Now if you would sweep back the outboard wing section......... It would 1) look better, 2) improve pitch damping, 3) give better control authority, 4) IMHO improve stall recovery and post stall aerodynamics, 5) not complicate the structure., 6) reduce unfavorable torsion in the inboard wing section.
 

Hot Wings

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Now if you would sweep back the outboard wing section.........
Would like to but......
1) Tend to agree
2) A plug in fixed HZ tail would do a better job. A straight spar - zero/negative/or positive sweep is probably the best compromise?
3) Junkers for the mission here. A little more damage prone but also easy to swap in the field.
4) See #3
5) Simple is always good
6) From simulations, when X-plane was still in single digits, I just could never get a seagull shape wing to fly well. See #2.

I'm thinking at this point that a straight spar Mitchell B-10ish wing on top of a LAK-16ish fuselage with a plug in fixed HZ tail boom* is a reasonable path.

* could even be aysemetrical to clear the central rudder.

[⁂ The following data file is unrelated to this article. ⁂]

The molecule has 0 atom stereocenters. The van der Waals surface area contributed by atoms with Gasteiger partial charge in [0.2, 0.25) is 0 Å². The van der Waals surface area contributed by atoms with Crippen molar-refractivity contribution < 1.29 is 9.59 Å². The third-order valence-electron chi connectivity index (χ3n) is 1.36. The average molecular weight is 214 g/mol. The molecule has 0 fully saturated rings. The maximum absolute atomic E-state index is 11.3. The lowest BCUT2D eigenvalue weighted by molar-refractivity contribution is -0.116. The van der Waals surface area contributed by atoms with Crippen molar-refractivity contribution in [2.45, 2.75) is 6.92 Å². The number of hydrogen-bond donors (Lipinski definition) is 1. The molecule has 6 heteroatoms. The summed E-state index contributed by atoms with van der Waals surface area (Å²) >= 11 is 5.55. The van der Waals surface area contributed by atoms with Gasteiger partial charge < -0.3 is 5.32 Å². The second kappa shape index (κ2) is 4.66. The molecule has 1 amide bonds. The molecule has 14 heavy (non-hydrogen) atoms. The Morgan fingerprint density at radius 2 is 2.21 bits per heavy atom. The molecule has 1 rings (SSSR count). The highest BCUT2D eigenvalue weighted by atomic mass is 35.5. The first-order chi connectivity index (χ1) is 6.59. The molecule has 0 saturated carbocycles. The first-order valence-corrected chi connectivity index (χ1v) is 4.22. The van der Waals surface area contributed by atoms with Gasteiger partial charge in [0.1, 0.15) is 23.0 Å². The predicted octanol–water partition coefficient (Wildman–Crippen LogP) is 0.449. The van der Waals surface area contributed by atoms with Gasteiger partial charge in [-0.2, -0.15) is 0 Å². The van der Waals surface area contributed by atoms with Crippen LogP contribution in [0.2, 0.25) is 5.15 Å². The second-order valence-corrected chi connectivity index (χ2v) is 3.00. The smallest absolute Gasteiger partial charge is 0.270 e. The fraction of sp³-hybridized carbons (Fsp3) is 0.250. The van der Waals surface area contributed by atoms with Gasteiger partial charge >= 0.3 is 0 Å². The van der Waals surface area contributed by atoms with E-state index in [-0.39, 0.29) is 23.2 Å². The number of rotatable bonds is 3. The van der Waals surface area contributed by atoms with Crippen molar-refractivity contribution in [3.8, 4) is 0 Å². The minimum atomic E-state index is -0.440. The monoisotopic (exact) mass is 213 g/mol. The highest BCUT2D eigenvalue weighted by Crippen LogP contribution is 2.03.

jedi

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Would like to but......
1) Tend to agree
2) A plug in fixed HZ tail would do a better job. A straight spar - zero/negative/or positive sweep is probably the best compromise?
3) Junkers for the mission here. A little more damage prone but also easy to swap in the field.
4) See #3
5) Simple is always good
6) From simulations, when X-plane was still in single digits, I just could never get a seagull shape wing to fly well. See #2.

I'm thinking at this point that a straight spar Mitchell B-10ish wing on top of a LAK-16ish fuselage with a plug in fixed HZ tail boom* is a reasonable path.

* could even be aysemetrical to clear the central rudder.
With reference to #6) - any idea what the issues were?
 

REVAN

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Would like to but......
1) Tend to agree
2) A plug in fixed HZ tail would do a better job. A straight spar - zero/negative/or positive sweep is probably the best compromise?
3) Junkers for the mission here. A little more damage prone but also easy to swap in the field.
4) See #3
5) Simple is always good
6) From simulations, when X-plane was still in single digits, I just could never get a seagull shape wing to fly well. See #2.

I'm thinking at this point that a straight spar Mitchell B-10ish wing on top of a LAK-16ish fuselage with a plug in fixed HZ tail boom* is a reasonable path.

* could even be aysemetrical to clear the central rudder.
My reply to 2 and 6: My guess is that you were not defining enough washout at the wing tip, and/or had too crude and high drag of a wingtip profile. A well designed wing should outperform a crude wing with a tail to cover up the mistakes. I'd say don't give up on the 'W' shaped wing. I think it's worth more experimentation.
 

Victor Bravo